Theoretically Speaking, S5:E6:

What Makes Doo-Wop, Doo-Wop ?



…bring us here:

To street corners in the 1950s.

Barbershop started with men gathering in, well, barber shops. In the 50s, teenagers in east coast cities like Baltimore, Philadelphia, and New York, gathered under street lamps. As soon as it got dark enough for the lights to come on, groups would get together and sing.

It got to the point where they’d stake out the best corner to sing on.

What makes one corner better than another? The best corner had the most girls nearby.

And the groups with the best harmonies got the most girls. These singers are old men now, but still tell their stories with gleams in their eyes. They appreciated the brotherhood and camaraderie of singing with their neighbors, but the girls made it extra special.

Unlike barbershop, doo-wop harmonies didn’t go heavy on the dominant seventh chord.

They were more inspired by the crooners they heard on the radio, in terms of both rhythm and tone.

Groups used the swing rhythms of the big bands and jazz singers, as well as the soft, sweet tones of the crooners.

Early doo-wop followed the crooning style of slow ballads, but instead of a single singer and a band, doo-wop used four or more voices singing in harmony and no band at all.

They didn’t use instruments, not at first anyway, in part because they couldn’t afford any.

Besides, all you needed were fingersnaps and beautiful voices.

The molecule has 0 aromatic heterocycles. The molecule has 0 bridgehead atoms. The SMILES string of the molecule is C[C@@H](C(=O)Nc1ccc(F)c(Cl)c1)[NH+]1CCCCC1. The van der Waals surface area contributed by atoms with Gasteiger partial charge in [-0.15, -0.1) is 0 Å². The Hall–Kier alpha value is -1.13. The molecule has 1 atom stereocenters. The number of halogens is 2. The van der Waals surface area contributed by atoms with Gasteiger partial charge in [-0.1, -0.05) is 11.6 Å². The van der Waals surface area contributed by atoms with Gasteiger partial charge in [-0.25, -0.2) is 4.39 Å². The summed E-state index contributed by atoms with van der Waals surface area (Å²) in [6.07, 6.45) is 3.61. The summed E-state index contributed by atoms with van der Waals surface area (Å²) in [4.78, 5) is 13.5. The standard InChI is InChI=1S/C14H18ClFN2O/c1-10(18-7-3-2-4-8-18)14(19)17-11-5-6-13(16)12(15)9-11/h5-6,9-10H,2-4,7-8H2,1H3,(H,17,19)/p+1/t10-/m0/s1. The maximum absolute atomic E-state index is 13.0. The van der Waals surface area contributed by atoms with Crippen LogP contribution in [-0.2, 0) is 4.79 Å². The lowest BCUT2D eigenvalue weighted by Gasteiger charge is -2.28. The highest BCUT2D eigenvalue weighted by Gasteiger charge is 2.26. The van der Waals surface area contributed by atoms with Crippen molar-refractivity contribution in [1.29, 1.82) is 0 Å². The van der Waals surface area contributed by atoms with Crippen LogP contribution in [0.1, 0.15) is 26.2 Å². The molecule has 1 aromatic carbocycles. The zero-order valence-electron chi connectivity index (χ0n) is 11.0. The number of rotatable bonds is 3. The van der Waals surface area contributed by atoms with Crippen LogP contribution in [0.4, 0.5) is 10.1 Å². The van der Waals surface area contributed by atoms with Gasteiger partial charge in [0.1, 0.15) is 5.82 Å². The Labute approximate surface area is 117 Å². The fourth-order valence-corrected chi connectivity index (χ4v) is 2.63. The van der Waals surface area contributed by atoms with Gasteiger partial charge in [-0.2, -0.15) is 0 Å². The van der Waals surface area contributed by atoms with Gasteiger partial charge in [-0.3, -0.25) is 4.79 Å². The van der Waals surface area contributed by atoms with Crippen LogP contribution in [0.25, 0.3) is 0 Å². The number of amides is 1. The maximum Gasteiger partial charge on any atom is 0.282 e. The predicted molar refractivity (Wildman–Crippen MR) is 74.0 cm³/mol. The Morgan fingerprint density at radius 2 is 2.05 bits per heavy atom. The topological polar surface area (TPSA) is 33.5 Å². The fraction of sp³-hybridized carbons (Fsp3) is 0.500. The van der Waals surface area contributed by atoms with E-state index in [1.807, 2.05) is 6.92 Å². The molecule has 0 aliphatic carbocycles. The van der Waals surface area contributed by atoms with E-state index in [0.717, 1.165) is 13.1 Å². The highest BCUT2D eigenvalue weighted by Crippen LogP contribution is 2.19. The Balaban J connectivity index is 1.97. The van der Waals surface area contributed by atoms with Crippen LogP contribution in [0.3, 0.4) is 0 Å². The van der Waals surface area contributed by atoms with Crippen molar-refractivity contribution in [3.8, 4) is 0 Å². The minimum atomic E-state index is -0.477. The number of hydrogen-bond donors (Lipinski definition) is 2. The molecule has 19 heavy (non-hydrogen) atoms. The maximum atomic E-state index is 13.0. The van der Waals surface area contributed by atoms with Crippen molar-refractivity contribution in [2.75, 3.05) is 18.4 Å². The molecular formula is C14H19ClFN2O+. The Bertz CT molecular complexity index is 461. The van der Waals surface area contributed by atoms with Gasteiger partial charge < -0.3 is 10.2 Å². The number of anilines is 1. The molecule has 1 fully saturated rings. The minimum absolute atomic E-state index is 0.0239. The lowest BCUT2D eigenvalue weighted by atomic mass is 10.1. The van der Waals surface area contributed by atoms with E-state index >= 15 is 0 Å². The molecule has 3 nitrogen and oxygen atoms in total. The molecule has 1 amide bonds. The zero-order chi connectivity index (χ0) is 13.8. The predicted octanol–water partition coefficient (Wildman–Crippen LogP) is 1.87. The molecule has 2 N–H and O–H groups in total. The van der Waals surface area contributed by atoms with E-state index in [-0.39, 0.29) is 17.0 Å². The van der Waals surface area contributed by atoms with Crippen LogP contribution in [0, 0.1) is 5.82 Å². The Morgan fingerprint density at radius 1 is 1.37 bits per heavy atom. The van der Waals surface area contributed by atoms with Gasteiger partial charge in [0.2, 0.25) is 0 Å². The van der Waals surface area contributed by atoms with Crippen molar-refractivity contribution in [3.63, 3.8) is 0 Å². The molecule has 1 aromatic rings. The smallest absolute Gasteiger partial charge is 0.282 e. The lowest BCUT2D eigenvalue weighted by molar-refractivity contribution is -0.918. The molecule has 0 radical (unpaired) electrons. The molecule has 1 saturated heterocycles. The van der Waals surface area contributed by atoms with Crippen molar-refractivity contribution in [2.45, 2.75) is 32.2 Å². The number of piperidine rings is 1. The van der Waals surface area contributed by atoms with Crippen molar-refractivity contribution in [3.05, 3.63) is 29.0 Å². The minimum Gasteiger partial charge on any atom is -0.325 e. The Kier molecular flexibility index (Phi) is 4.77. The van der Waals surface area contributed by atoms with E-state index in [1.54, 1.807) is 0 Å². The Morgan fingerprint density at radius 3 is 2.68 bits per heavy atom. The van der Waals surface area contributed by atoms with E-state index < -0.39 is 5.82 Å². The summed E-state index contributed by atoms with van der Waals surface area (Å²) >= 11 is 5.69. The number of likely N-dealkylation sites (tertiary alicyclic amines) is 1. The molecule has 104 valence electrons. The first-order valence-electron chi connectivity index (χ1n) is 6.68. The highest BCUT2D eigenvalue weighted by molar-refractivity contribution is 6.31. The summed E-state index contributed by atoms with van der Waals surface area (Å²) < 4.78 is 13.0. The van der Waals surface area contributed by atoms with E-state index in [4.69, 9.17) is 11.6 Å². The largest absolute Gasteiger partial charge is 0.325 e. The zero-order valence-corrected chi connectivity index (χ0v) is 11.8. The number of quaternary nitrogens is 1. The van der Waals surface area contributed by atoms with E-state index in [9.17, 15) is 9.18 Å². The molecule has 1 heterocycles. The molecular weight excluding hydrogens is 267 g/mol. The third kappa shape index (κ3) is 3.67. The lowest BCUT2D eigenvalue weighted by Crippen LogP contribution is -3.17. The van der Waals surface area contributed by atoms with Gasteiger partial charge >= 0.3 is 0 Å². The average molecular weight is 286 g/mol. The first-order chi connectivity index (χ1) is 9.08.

Also, where barbershop groups sang in four part harmony, in doo-wop each member might have his own part separate from the others. There could be a long falsetto note over someone else singing “la las” or “na nas” or some other sound rhythmically. And these could be completely different from the main melody line.

The Orioles were the first doo-wop group to have a national hit with 1948’s “It’s Too Soon To Know.”

It was so popular that many groups covered it. 

They followed that up the next year with “Tell Me So” and many hits after that.

They were a sensation. Lead singer Sonny Til was a heartthrob, like Frank Sinatra. Their shows are the first instances of women throwing their underwear on stage.

I guess it’s better than having pennies thrown into your megaphone.

Many of these songs used the same chord pattern. It was a variant of the I-vi-ii-V pattern sometimes used in jazz, but they replaced the ii chord with a IV chord. In the key of C, that would be C, A minor, F, and G. You’ve heard it a million times whether you know it or not.

If you told a musician to play doo-wop chords, it’s probably what they’d play. Think of “Duke of Earl.

The entire song is the I-vi-IV-V pattern played over and over. The only variation is sometimes each chord lasts one measure and sometimes they last two measures.

Some groups learned that they sounded even better if they moved from the sidewalks to apartment building stairwells because the sound echoed off the walls. Bathrooms also added nice reverb. Subway stations, between trains, had good reverb, too, and that’s where The Crests were discovered in 1956. 

Studios often added reverb to make things sound bigger, and singing indoors mimics that studio reverb.